as published in Conway Daily Sun
If you want to make more money, a lot more money, you might need to learn how to cry. “Do it like a child, cry like a man” are lyrics from the song Cry Like a Man by Nick Beauregard (available on iTunes). I received a copy of the CD as a gift from my friend Caroline Rochon, a speaker and author from Quebec, who wanted to recognize the value of my work and leadership this year around vulnerability. As we study this concept in group dynamics, it becomes more clear that how we deal with emotions has everything to do with our ability to make money, just as it has everything to do with how we succeed in relationships, health and happiness.
Studying at the RIM Institute, I learned a new method of helping people break through self-limiting beliefs or emotional blocks. These beliefs or blocks could be about money, relationships, self-confidence –anything, really. Emotions flow through our lives gently like an easy river. When we hit an emotion we do not prefer, we stop it, as if we built a dam in the river instead of letting it dissipate naturally. We hold that emotion in our body, letting it manifest as stress, disease, beliefs, etc. Fortunately, it is never too late to safely open the dam and let those old emotions flow through.
We have found that even the strongest, most powerful leaders and executives often carry deep rooted beliefs or self-doubt that influences their creativity and decision making skills. While working with individual clients, I see a pattern of resisting emotions that formed a block in their life. Several very powerful instances come to mind, especially involving strong personalities. My own introduction to this method came during a training session with Jack Canfield when he had me blubbering on his shoulder - a proud moment when I got to teach myself and a group of men and women what vulnerability can look like and how it can build strength. More recently, I found myself working as with a client experiencing mental bocks around breaking his financial and career barriers. A strong, handsome and successful businessperson, David (not his real name), seemed confident in his ability, but could not break through the emotional belief surrounding his biggest goal. Fortunately, we were able to tap into a place and time where he first began to hold his beliefs about money, power, safety, etc. David was able to have a conversation with his father, as the 6 year old version of himself and say and hear what needed to be said and heard. More importantly, he felt what was needed to be felt. David’s belief about money and how it is tied to power was limiting his ability to engage in relationships at a meaningful level. Once the new “past” was experienced, and once he allowed his very brave 6 year old self to cry like a man, the healing was almost instant.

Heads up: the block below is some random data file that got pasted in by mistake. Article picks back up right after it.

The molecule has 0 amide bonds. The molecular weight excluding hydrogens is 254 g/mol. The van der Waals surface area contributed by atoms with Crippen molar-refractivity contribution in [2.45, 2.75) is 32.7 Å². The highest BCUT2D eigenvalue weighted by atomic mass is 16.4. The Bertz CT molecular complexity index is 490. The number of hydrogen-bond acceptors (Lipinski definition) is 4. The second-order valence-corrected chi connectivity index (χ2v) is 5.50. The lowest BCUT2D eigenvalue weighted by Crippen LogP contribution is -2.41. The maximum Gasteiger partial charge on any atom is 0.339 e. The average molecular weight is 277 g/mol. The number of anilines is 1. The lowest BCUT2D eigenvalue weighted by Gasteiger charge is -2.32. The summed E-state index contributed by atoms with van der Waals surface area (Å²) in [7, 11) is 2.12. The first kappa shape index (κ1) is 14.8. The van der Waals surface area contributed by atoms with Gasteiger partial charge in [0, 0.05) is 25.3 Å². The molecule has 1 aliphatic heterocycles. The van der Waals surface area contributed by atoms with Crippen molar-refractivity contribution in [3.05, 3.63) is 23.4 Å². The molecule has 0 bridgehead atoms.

David was amazed that he was even able to remember the incident that brought about the beliefs and feeling he had around power. Upon completion of our session, he could hardly stop smiling and crying at the same time. Having enjoyed similar breakthrough moments myself, I felt especially honored to be able to hold that space for David to do such amazing work. It is not unusual to see such a transformation once we are willing to take the leap. The following day, David reported people asking him if he lost weight, complimenting him on his appearance, as if he looked younger, fit, and happier somehow.
It is through our willingness to be vulnerable that we find our true strength. It is only by doing the work of discovering ourselves that we can really connect authentically with other people. Without connecting authentically with other people, can we really accomplish meaningful work and build successful relationships? Can we live happy, fulfilling lives and careers without authentic relationships? Can we ever build enough trust to do enough work to serve enough people and make all the money we want if we cannot connect authentically?
Authenticity is required for successful relationships. Successful relationships are required for everything else that is worth doing, having or being. Strong women cry. Strong men cry. It takes strength to be vulnerable. Be strong.